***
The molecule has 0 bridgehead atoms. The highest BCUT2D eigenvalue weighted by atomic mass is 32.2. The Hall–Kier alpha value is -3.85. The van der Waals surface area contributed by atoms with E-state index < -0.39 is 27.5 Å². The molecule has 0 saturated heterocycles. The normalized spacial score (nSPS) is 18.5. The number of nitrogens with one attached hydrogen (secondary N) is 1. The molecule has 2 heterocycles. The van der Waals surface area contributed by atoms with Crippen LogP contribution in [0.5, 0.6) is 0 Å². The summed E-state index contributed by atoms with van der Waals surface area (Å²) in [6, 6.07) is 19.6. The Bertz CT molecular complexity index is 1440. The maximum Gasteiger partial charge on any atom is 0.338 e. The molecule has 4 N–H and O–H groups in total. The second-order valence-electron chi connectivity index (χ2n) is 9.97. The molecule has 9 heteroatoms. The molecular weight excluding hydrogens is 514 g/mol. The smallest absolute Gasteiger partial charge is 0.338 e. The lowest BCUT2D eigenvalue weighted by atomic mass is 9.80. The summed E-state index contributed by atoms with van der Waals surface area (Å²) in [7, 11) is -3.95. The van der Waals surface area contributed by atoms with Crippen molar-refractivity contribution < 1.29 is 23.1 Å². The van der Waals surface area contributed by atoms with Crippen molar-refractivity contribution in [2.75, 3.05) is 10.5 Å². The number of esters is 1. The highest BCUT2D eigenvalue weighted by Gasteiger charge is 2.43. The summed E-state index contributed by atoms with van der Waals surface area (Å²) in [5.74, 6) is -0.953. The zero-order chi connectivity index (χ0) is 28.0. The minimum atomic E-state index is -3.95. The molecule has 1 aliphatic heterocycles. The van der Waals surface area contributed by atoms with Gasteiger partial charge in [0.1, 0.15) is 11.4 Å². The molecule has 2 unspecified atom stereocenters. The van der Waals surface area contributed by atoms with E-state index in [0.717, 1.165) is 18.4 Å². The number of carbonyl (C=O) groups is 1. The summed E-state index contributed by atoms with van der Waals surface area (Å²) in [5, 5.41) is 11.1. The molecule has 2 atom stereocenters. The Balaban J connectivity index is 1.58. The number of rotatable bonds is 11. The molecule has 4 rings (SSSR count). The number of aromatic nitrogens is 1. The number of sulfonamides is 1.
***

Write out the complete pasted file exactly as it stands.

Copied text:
The molecule has 0 bridgehead atoms. The highest BCUT2D eigenvalue weighted by atomic mass is 32.2. The Hall–Kier alpha value is -3.85. The van der Waals surface area contributed by atoms with E-state index < -0.39 is 27.5 Å². The molecule has 0 saturated heterocycles. The normalized spacial score (nSPS) is 18.5. The number of nitrogens with one attached hydrogen (secondary N) is 1. The molecule has 2 heterocycles. The van der Waals surface area contributed by atoms with Crippen LogP contribution in [0.5, 0.6) is 0 Å². The summed E-state index contributed by atoms with van der Waals surface area (Å²) in [6, 6.07) is 19.6. The Bertz CT molecular complexity index is 1440. The maximum Gasteiger partial charge on any atom is 0.338 e. The molecule has 4 N–H and O–H groups in total. The second-order valence-electron chi connectivity index (χ2n) is 9.97. The molecule has 9 heteroatoms. The molecular weight excluding hydrogens is 514 g/mol. The smallest absolute Gasteiger partial charge is 0.338 e. The lowest BCUT2D eigenvalue weighted by atomic mass is 9.80. The summed E-state index contributed by atoms with van der Waals surface area (Å²) in [7, 11) is -3.95. The van der Waals surface area contributed by atoms with Crippen molar-refractivity contribution < 1.29 is 23.1 Å². The van der Waals surface area contributed by atoms with Crippen molar-refractivity contribution in [2.75, 3.05) is 10.5 Å². The number of esters is 1. The highest BCUT2D eigenvalue weighted by Gasteiger charge is 2.43. The summed E-state index contributed by atoms with van der Waals surface area (Å²) in [5.74, 6) is -0.953. The zero-order chi connectivity index (χ0) is 28.0. The minimum atomic E-state index is -3.95. The molecule has 1 aliphatic heterocycles. The van der Waals surface area contributed by atoms with Gasteiger partial charge in [0.1, 0.15) is 11.4 Å². The molecule has 2 unspecified atom stereocenters. The van der Waals surface area contributed by atoms with E-state index in [0.717, 1.165) is 18.4 Å². The number of carbonyl (C=O) groups is 1. The summed E-state index contributed by atoms with van der Waals surface area (Å²) in [5, 5.41) is 11.1. The molecule has 2 atom stereocenters. The Balaban J connectivity index is 1.58. The number of rotatable bonds is 11. The molecule has 4 rings (SSSR count). The number of aromatic nitrogens is 1. The number of sulfonamides is 1.